Type 1 Diabetes

The relevance of further sub-classifying type 1 diabetes may appear less immediately apparent than for type 2. After all, once total beta-cell destruction has occurred then insulin replacement therapy will have to be used irrespective of the cause. However, certain genetic sub-types may be at much higher risk of other autoimmune diseases or complications, for example, and the identification of these at an early stage would be highly relevant. The real importance of sub-phenotyping in type 1 diabetes will be in the research effort to identify at risk and presymptomatic individuals and to intervene in their autoimmune process using therapies that are directed at their particular disease processes. This is still a long way off, but vigorous efforts are underway18.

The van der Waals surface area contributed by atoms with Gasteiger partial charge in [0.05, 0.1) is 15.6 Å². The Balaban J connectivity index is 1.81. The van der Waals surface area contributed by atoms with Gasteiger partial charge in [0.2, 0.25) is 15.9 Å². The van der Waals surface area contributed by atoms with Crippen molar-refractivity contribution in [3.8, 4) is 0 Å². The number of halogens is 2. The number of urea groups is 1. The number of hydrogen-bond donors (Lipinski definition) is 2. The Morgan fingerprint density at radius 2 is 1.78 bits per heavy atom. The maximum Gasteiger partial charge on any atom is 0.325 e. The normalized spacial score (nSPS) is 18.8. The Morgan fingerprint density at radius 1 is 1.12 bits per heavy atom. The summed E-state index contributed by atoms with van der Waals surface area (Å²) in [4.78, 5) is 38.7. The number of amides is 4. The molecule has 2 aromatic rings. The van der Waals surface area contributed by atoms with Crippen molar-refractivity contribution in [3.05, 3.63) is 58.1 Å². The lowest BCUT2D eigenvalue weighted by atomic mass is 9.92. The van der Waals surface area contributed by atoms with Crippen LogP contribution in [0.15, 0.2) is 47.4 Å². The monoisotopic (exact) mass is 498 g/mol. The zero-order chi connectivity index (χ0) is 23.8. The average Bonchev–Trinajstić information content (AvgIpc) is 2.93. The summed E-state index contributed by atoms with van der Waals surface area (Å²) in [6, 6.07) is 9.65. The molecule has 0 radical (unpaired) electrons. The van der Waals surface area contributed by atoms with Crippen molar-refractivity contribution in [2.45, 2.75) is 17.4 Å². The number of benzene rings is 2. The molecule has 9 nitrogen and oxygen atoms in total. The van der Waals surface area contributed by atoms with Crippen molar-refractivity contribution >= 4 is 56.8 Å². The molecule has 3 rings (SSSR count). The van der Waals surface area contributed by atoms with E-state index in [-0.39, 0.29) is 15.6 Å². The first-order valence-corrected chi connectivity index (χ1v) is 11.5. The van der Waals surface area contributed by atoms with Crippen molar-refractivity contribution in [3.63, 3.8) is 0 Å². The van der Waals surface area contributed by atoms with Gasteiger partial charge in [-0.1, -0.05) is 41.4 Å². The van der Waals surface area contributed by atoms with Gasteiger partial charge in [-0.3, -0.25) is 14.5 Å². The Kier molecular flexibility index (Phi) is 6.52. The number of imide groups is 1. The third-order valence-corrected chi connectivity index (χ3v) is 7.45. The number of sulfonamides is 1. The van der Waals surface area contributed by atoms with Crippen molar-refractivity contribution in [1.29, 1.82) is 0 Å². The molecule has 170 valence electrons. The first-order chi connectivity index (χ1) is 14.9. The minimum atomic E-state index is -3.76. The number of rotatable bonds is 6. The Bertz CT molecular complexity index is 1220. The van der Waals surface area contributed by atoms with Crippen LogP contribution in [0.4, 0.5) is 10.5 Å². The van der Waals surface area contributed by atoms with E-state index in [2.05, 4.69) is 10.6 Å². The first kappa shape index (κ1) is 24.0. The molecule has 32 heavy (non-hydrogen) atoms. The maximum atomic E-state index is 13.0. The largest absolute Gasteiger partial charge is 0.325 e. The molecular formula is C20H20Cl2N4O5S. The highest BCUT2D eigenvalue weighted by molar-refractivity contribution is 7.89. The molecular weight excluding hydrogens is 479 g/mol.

Diabetes 2

Diabetes 2

Diabetes is a disease that affects the way your body uses food. Normally, your body converts sugars, starches and other foods into a form of sugar called glucose. Your body uses glucose for fuel. The cells receive the glucose through the bloodstream. They then use insulin a hormone made by the pancreas to absorb the glucose, convert it into energy, and either use it or store it for later use. Learn more...

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